Girl Receives New Heart for 10th Birthday After Five Open-Heart Surgeries Since Birth

"It's really amazing. I look at her every day and I'm like I can't believe this happened and that she looks so great. It's very mind-blowing," her mother Katherin Rivera told PEOPLE

Photo: Hassenfeld Children’s Hospital at NYU Langone

A girl from New York City is getting a new lease on life after having a heart transplant days before her 10th birthday.

Chi Chi Soto — who is being identified by her nickname — received the new heart at Hassenfeld Children's Hospital at NYU Langone on Jan. 31st.

"It's really amazing," her mother Katherin Rivera told PEOPLE. "I look at her every day and I'm like I can't believe this happened and that she looks so great. It's very mind-blowing."

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Soto was diagnosed in utero with Noonan syndrome, a disorder that can cause congenital heart defects in addition to preventing normal development in various parts of the body, according to the hospital.

"It was very tough," Rivera admitted. "I was very young when I had her. I had no idea what I was getting into. No idea."

Soto has had five-open heart surgeries since her birth in 2012 and experienced end-stage heart failure.

"I'm going to describe it as, without her having the heart transplant, it was always in fear of having something happen, like a ticking bomb," Rivera told PEOPLE. "Like any day she would not feel well, I'll always had a little suitcase near the door so [if] she never felt well, I would just go to the hospital. It was a very scary thing."

Katherin Rivera

She was given an implantable cardioverter defibrillator after experiencing cardiac arrest and in 2021, she was placed on ECMO. She was brought to NYU Langone's Hassenfeld Children's Hospital after another cardiac arrest.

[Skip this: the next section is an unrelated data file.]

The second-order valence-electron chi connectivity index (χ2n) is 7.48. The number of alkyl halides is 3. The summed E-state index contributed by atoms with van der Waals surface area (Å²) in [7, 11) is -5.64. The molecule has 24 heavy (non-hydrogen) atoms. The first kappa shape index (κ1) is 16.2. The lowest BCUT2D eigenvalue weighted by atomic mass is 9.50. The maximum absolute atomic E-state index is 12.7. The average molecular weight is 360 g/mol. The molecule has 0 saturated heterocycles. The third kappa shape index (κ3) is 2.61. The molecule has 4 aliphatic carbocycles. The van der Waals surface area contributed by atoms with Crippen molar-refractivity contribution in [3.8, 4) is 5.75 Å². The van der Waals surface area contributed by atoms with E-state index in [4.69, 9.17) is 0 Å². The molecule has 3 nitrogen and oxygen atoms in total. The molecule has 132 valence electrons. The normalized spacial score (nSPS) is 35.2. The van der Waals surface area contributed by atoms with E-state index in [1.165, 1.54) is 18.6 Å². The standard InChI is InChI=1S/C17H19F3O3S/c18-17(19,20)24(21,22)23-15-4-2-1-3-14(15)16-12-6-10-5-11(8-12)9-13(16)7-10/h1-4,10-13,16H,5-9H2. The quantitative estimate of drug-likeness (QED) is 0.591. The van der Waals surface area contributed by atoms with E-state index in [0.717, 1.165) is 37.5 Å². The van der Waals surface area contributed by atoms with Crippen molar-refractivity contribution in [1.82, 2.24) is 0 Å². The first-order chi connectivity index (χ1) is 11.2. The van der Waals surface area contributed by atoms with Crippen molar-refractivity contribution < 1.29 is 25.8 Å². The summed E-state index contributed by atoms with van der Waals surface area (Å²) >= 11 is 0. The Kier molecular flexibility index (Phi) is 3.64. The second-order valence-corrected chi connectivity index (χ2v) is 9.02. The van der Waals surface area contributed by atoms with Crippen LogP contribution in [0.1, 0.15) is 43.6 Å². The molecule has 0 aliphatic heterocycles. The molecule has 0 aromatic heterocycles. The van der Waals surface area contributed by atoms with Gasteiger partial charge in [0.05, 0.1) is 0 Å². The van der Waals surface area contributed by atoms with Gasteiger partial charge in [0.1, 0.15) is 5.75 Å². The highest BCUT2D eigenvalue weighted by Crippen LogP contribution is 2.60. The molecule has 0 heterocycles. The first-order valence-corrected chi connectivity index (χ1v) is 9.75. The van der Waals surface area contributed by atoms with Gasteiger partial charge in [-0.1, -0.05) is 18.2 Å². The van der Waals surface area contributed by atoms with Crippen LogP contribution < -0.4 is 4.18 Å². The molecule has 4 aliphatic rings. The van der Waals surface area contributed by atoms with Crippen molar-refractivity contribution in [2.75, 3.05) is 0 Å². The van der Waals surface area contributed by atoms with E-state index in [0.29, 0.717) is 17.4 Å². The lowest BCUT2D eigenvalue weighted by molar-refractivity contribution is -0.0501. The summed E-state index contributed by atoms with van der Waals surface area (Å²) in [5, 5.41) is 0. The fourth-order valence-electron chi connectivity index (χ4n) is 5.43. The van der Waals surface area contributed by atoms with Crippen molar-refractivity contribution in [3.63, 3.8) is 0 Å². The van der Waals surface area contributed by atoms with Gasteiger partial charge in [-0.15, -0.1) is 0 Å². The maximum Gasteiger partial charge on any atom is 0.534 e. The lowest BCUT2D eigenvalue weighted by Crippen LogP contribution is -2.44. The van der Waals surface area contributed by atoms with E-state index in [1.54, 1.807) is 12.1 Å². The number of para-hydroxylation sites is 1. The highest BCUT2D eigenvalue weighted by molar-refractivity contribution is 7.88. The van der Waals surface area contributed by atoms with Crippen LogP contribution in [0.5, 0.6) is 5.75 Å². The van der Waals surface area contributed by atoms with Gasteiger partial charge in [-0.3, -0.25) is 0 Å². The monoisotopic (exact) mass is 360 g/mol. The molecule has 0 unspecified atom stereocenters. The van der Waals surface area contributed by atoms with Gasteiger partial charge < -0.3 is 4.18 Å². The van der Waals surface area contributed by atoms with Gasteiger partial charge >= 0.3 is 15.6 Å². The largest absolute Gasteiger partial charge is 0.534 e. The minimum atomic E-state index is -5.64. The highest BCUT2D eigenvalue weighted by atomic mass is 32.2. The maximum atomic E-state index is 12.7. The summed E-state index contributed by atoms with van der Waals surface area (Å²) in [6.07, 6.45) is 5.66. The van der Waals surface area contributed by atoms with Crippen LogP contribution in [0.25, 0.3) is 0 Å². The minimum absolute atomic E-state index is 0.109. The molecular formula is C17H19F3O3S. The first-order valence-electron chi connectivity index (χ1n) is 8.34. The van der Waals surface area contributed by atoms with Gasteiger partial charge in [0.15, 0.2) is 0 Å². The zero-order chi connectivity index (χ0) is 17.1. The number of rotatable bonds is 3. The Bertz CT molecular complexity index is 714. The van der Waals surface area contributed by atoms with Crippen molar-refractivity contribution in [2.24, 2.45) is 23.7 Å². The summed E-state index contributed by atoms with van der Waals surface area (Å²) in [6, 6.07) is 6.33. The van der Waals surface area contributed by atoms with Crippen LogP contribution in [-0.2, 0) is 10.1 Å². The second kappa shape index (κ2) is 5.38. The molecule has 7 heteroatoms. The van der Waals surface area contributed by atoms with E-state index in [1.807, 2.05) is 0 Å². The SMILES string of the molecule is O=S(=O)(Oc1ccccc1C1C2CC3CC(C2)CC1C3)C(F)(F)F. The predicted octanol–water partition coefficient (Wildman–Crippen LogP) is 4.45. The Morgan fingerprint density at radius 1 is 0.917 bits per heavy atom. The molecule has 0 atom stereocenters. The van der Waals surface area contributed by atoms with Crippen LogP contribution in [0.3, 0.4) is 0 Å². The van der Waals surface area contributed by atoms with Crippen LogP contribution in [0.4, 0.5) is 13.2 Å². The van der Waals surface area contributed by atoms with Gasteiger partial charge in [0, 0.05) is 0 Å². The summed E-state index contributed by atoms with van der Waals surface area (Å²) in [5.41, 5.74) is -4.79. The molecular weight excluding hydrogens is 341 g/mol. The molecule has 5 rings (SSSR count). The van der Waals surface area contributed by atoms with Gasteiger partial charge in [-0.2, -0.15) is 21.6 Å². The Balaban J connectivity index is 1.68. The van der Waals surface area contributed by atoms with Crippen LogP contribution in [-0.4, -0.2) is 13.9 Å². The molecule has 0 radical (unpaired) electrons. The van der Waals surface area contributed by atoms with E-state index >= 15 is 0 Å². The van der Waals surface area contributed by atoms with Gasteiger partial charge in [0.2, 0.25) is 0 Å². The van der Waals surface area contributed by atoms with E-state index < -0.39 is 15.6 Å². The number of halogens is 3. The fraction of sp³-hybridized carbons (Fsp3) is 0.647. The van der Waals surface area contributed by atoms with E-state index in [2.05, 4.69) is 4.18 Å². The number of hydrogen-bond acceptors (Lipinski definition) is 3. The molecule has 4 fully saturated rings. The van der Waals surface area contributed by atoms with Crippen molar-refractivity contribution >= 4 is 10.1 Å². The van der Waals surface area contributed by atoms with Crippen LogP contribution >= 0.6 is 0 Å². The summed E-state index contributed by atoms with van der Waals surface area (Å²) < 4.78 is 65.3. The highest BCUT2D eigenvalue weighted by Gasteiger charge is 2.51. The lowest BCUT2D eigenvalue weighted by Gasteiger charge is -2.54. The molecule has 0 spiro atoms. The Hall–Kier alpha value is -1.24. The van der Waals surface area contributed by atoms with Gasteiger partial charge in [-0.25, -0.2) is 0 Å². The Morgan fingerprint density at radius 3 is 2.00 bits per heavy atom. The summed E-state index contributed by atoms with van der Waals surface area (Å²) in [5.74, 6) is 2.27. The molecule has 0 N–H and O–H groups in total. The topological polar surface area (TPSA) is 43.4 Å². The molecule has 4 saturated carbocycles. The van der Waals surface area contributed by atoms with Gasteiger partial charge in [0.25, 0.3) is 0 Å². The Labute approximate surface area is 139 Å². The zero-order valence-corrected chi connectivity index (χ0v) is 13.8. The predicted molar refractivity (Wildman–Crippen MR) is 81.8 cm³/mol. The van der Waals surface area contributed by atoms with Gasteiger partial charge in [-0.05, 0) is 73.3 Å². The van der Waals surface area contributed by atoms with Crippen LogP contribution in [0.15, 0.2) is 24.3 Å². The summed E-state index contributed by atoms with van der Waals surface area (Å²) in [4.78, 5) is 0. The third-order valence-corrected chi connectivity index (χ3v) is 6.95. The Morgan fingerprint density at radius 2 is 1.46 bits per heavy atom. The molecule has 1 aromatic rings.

"It was clear that after months of monitoring Chi Chi that she was quite limited in doing the basic things a growing young child could do with a healthy heart," Dr. Rakesh Singh, a pediatric cardiologist and the medical director of the hospital's Pediatric Heart Failure and Transplantation Program at the hospital, said on the hospital website.

He continued, "With her continued heart failure symptoms despite maximal medical management of her condition and lack of other surgical options, the only option for improved quality of life was a heart transplant."

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Singh estimates that 50 to 80 percent of individuals with Noonan syndrome have a congenital heart defect.

On Jan. 4, Soto was registered on the UNOS heart transplant waiting list, according to the hospital. While waiting for a new heart, she did remote learning and made friends in the ward.

"We all love Chi Chi. We've gotten very close with her this last year. She's got a great personality ... she was like the mayor of the cardiac ICU," Singh told TODAY. "She would go on these walks and like give up candy to the nurses and she would check on other patients to see how they're doing."

Her mother added, "Wherever she goes, she is well known. She will change you. If you're having a bad day, Chi Chi will make the day turn around. She inspires you to do better."

Hassenfeld Children’s Hospital at NYU Langone

The wait came to an end on Jan. 31 when a match was found for Soto.

"For Chi Chi, heart transplantation was the only lifesaving option for her to have an improved second chance at life," Sigh said.

"It's been a life-changing experience but I wouldn't change anything of it," her mother shared with PEOPLE. "It's been hard. You have to be a little crazy to do this but it's been great. They made it so much easier."

With the transplant complete, Soto is now out of the hospital and Rivera plans to go on adventures with her daughter.

"I love to explore and try new things so Chi Chi is coming along," she shared. "We're going to do everything, above and beyond."

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